Ambiguity in FMLA eligibility requirement allows First Circuit to find employee eligible for leave despite five-year break in service.

An employee's previous period of employment with an employer must be counted toward eligibility requirements of Family Medical Leave Act (FMLA) despite there being an intervening five-year break in service with the employer, says the First Circuit Court of Appeals in a case of first impression. The First Circuit Court of Appeals decision in Rucker v. Lee Holding Co., d/b/a Lee Auto Malls, No. 06-1633, 12/18/06, highlights the need for employers to take a closer look at initial FMLA eligibility requirements. The case further illustrates another ambiguity in the FMLA at the same time that the United States Department of Labor ("DOL") solicits comments from interested parties on the FMLA and its implementation.

Rucker was employed by Lee Holding ("Lee") for several years before severing ties with Lee for five years. Rucker was not on Lee's payroll and was employed by another employer unrelated to Lee. After five years, Rucker resumed his employment with Lee. He then worked seven and a half months before missing several days of work for back pain or to obtain treatment. Lee terminated his employment and Rucker sued Lee for violating the FMLA.

Lee immediately moved to dismiss Rucker's complaint on the grounds that he was not eligible for FMLA leave because although Rucker met the 1,250 hours worked requirement, he had worked less than 12 months. 29 U.S.C. § 2611 (2)(A) defines eligible employee as someone who has been employed "for at least 12 months by the employer with respect to whom leave is requested" and "for at least 1,250 hours of service with such employer during the previous 12-month period." In response, Rucker relied on 29 C.F.R. § 825.110(b), which provides in relevant part, "The 12 months an employee must have been employed by the employer need not be consecutive months."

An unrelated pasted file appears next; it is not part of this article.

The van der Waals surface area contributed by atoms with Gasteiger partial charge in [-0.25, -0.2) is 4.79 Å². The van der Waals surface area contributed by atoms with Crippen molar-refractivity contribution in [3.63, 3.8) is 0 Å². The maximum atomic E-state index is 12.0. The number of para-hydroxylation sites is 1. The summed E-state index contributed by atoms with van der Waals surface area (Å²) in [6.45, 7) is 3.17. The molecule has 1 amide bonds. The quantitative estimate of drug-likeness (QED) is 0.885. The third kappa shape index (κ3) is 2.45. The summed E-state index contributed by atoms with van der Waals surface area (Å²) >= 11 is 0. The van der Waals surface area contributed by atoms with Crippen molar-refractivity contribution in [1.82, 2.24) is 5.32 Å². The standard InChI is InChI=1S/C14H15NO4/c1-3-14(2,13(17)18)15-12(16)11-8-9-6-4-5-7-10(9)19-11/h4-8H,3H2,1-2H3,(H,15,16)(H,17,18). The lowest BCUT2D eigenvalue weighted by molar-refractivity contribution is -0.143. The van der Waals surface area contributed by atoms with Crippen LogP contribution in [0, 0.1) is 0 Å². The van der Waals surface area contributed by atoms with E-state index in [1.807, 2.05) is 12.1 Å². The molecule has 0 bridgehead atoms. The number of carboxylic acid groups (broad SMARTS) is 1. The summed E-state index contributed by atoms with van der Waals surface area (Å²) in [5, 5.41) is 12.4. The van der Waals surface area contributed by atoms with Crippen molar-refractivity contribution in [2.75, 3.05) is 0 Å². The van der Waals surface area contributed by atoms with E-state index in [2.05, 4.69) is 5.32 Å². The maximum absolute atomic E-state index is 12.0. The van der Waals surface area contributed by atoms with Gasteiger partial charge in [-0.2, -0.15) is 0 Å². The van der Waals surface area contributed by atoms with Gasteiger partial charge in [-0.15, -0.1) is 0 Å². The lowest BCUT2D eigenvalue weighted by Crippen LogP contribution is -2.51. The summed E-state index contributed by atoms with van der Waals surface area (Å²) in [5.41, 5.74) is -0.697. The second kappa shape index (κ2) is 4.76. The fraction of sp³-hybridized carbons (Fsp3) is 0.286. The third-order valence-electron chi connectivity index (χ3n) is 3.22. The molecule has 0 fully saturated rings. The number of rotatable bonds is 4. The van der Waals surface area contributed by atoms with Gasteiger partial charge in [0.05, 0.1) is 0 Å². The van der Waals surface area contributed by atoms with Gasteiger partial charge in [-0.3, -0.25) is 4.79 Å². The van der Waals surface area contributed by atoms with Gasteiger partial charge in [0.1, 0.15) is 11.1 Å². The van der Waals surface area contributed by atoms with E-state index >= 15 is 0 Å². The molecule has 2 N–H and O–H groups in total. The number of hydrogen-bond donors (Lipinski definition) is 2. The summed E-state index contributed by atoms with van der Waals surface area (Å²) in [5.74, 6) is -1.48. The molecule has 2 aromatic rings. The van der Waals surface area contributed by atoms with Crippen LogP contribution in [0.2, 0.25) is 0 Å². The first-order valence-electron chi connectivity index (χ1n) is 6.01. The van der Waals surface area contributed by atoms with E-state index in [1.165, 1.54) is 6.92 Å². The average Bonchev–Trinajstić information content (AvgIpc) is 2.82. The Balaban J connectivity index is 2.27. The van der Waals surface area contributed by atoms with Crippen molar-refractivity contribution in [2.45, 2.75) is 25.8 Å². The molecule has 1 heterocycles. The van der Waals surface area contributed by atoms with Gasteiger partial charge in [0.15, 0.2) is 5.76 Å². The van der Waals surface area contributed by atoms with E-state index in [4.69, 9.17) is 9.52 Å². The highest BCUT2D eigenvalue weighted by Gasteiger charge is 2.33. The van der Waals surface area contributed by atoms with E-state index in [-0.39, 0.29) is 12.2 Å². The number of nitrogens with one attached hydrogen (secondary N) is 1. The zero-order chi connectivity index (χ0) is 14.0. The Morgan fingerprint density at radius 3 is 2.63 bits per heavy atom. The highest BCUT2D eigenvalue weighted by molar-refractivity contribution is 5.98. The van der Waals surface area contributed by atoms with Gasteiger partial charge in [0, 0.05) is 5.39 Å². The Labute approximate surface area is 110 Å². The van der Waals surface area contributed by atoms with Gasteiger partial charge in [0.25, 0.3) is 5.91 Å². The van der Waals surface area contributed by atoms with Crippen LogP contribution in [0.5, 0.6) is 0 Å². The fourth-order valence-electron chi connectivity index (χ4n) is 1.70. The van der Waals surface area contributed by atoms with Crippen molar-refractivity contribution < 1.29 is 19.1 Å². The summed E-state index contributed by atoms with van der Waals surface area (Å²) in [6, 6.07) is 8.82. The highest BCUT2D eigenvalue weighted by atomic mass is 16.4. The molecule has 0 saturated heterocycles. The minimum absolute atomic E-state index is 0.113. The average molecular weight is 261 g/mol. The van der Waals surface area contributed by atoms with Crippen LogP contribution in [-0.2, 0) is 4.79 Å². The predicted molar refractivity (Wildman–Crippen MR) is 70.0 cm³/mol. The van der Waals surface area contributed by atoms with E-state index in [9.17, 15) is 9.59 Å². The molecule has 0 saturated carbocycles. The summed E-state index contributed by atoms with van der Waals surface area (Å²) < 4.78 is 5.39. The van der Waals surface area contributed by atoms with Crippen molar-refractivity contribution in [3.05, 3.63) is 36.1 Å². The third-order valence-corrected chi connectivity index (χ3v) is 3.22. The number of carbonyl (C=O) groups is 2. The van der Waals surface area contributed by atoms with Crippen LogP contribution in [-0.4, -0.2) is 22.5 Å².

The United States District Court of Maine held in favor of Lee, finding that Rucker's prior service did not count toward the 12-month requirement and that the regulation cited by Rucker only provided for brief interruptions in attendance and does not address the situation where the employee severs all ties with the employer for a period of years. The First Circuit reversed, holding the FMLA's statutory language as to the definition of eligible employee is ambiguous. "The words 'has been employed … for at least 12 months by the employer' can be read to refer to only the recent period of employment by the relevant employer or to all periods of employment by the employer." The Court further reasoned that if Congress had intended to impose such an onerous requirement, it would have done so explicitly. In addition, in attempting to explain the ambiguity, the Court also noted that the Senate committee report specifically states that the 12 months "need not have been consecutive," but does not provide any additional explanation.

The First Circuit then deferred to the DOL's interpretation of 29 C.F.R. § 825.110(b) set forth in its amicus brief, finding that the statement, "the 12 months an employee must have been employed by the employer need not be consecutive months" is not limited by the sentences that follow, which address how to count weeks of employment. In addition, the Court held the DOL's preamble to the regulations specifically rejected the idea of excluding service that occurred two or more years prior to the renewed employment and that there is no indication that a five-year break in employment would be any different.

The First Circuit's decision joins with a number of other decisions that may be the subject of comment by individual groups and persons responding to the DOL's recent request for information. On December 1, 2006, the DOL published an official Request for Information on the Family and Medical Leave Act of 1993. In it, the DOL seeks comments from interested groups and individuals on a number of questions for its consideration in the administration and implementation of the FMLA. Comments were due February 2, 2007. As the DOL admits in its Request for Information, legal challenges to the FMLA and its regulations have been wide-ranging, with the most prominent challenge coming from the Supreme Court's decision of Ragsdale v. Wolverine World Wide, Inc., 535 U.S. 81 (2002), where the Court struck down the penalty provision contained in 29 C.F.R. § 825.700(a), as exceeding the DOL's statutory authority. The Request for Information specifically asks a question about the eligibility standards of the FMLA as addressed in the Rucker case, stating, "although the eligibility provision has been in effect for over ten (10) years, several issues continue to arise which appear to warrant clarification."